Property Tax in Thailand - All that you should know about!
posted 9 months ago
Your property in Thailand can be a source of your income. Even if not, there are real estate regulations in Thailand that can obligate you to pay taxes for the same. You may earn by selling your property, or, gain from the rent you receive from them. Based on the type of your tax entity in Thailand, you are liable to pay property tax in Thailand.
Irrespective of the fact whether you are a Thai or Foreigner in Thailand, these property or real estate tax laws are applicable to all. Read through this guide to check whether you will have to pay property tax in Thailand this fiscal or not.
Property Acquisitions Via Company Takeover
The firm that owns the property in question remains the same whenever a property
transaction involves the acquisition of a company (which could be a Thai company or an
overseas company). No ownership of the property has really changed, and no real estate-
related taxes or fees are due. Instead, you have to make a share transfer.
The government charges a 0.1% stamp duty on the value of the shares when a Thai company
acquires a property. Additionally, personal income tax is applicable to the capital gains of the
share seller (see the section on Capital Gains below). Whereas, the acquisition of a foreign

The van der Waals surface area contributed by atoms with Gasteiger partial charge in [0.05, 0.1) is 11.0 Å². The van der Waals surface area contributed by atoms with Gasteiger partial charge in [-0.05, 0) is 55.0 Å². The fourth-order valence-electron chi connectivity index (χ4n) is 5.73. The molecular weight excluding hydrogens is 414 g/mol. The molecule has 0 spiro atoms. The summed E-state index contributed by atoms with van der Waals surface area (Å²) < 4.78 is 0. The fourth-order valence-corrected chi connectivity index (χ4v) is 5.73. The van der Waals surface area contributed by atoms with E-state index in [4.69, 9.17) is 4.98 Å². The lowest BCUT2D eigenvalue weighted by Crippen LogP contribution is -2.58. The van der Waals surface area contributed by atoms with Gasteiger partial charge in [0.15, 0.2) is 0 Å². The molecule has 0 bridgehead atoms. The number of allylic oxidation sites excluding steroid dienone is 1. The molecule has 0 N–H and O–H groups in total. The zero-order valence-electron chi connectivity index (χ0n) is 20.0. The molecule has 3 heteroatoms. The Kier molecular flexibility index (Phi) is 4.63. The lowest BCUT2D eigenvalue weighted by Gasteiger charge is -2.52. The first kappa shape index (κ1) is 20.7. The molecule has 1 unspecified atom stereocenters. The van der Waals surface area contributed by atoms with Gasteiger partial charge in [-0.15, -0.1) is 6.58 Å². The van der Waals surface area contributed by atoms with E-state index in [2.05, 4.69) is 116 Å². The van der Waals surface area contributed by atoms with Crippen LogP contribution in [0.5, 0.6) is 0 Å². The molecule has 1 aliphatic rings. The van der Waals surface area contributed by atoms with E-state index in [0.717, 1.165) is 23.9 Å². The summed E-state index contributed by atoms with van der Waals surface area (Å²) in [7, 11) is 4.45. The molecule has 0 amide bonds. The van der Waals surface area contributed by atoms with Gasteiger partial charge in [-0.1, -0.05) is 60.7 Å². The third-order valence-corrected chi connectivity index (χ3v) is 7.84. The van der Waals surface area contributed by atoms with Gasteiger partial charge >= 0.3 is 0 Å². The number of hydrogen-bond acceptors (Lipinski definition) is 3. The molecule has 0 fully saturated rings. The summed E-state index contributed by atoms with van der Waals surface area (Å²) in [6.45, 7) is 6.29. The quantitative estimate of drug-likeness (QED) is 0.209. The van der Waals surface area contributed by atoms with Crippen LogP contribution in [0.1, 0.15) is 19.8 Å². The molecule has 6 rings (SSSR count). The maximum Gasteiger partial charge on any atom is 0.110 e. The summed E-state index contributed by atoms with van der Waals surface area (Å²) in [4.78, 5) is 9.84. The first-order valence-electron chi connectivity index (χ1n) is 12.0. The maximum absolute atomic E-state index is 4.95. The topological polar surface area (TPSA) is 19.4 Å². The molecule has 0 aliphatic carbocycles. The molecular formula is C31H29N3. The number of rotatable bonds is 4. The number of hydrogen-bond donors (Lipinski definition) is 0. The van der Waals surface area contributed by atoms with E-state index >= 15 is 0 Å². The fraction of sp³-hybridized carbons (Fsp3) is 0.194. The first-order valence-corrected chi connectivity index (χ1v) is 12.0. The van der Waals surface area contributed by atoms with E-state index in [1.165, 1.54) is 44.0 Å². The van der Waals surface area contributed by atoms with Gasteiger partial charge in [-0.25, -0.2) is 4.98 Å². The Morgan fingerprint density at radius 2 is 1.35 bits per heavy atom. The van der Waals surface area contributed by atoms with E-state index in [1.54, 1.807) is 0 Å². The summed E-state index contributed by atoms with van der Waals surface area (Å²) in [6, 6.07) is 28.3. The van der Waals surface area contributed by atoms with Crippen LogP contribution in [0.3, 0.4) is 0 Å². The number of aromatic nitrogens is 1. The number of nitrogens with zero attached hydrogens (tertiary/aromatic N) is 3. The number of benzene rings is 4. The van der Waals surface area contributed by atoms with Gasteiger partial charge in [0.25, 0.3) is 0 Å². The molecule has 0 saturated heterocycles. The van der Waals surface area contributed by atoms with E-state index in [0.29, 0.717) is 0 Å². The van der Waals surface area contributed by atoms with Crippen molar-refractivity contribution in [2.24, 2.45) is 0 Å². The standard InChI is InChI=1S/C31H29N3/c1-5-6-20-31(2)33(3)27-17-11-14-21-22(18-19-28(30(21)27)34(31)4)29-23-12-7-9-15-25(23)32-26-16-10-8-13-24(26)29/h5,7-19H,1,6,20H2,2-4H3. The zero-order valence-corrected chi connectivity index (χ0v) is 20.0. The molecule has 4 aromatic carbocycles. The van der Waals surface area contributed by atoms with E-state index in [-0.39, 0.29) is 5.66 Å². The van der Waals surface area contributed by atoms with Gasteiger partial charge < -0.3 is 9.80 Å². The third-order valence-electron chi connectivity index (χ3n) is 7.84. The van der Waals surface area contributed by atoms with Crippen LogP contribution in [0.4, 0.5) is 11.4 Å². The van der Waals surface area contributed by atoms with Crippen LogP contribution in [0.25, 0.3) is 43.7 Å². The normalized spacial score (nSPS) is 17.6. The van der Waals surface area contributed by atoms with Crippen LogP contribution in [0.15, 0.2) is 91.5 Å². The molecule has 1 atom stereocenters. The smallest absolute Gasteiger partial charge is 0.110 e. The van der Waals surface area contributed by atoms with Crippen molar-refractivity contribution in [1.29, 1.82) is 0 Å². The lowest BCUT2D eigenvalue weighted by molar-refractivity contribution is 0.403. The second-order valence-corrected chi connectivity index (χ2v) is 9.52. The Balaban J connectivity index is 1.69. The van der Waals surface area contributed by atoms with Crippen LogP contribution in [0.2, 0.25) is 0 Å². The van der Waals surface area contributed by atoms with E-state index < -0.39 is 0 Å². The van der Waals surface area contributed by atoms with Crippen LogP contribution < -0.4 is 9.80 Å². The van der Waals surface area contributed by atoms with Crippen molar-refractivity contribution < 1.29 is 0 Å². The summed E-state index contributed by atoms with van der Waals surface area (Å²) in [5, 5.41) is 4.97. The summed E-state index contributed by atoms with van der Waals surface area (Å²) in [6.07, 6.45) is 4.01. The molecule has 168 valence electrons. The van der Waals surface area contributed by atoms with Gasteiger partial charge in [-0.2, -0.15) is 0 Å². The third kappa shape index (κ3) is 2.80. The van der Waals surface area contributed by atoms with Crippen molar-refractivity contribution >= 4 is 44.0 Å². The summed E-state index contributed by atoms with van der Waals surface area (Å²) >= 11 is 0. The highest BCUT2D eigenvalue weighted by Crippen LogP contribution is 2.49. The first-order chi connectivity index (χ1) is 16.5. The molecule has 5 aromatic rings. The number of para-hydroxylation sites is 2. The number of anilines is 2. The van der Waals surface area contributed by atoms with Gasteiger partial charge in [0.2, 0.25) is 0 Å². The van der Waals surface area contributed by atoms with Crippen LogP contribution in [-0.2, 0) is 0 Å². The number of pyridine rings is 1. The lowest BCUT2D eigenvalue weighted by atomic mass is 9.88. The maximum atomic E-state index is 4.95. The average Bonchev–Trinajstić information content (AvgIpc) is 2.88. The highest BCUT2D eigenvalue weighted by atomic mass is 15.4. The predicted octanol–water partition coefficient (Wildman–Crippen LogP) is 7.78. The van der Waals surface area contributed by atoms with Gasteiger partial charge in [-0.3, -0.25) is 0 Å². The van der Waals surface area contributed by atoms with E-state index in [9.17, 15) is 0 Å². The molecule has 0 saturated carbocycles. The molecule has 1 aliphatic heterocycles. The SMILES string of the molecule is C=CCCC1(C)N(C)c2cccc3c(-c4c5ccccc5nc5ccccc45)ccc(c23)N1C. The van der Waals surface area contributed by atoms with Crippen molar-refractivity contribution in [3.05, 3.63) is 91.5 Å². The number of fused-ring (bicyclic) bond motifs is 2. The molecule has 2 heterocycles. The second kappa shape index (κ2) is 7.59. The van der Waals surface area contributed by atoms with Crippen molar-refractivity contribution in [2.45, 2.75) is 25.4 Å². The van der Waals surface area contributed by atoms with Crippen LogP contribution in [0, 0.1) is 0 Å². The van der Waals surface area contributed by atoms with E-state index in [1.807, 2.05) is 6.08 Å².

firm is not a taxable event in Thailand. However, for such transactions outside Thailand, taxes
may be due in that respective country, but, there is no Thai tax obligation.
Property Acquisitions Without a Company Takeover
There is a real transfer of property ownership on purchase in Thailand without taking over a
business. Every such real estate transaction is subject to payment of government fees and
taxes. These can make up as much as 6% of the contract’s cost.
Depending on whether the ownership is leasehold or freehold, different taxes, and fees apply.
Parties need to pay both stamp duty and a lease registration fee when acquiring a lease of
land or a building. The stamp duty is 0.1%, and the lease registration fee is 1%. Note that, the
calculation of the duties and taxes are on the basis of the total value of the lease, i.e., total
rental during the course of the lease. The stamp duty and lease registration fee often hold a
50/50 share in Thailand between the buyer and the seller. Irrespective of the involvement of a
person or a business, the fees remain the same.
To know more, read through our comprehensive tax guide for realtors in Thailand - https://www.konradlegal.com/2023/02/07/do-you-have-to-pay-property-tax-in-thailand-in-2023/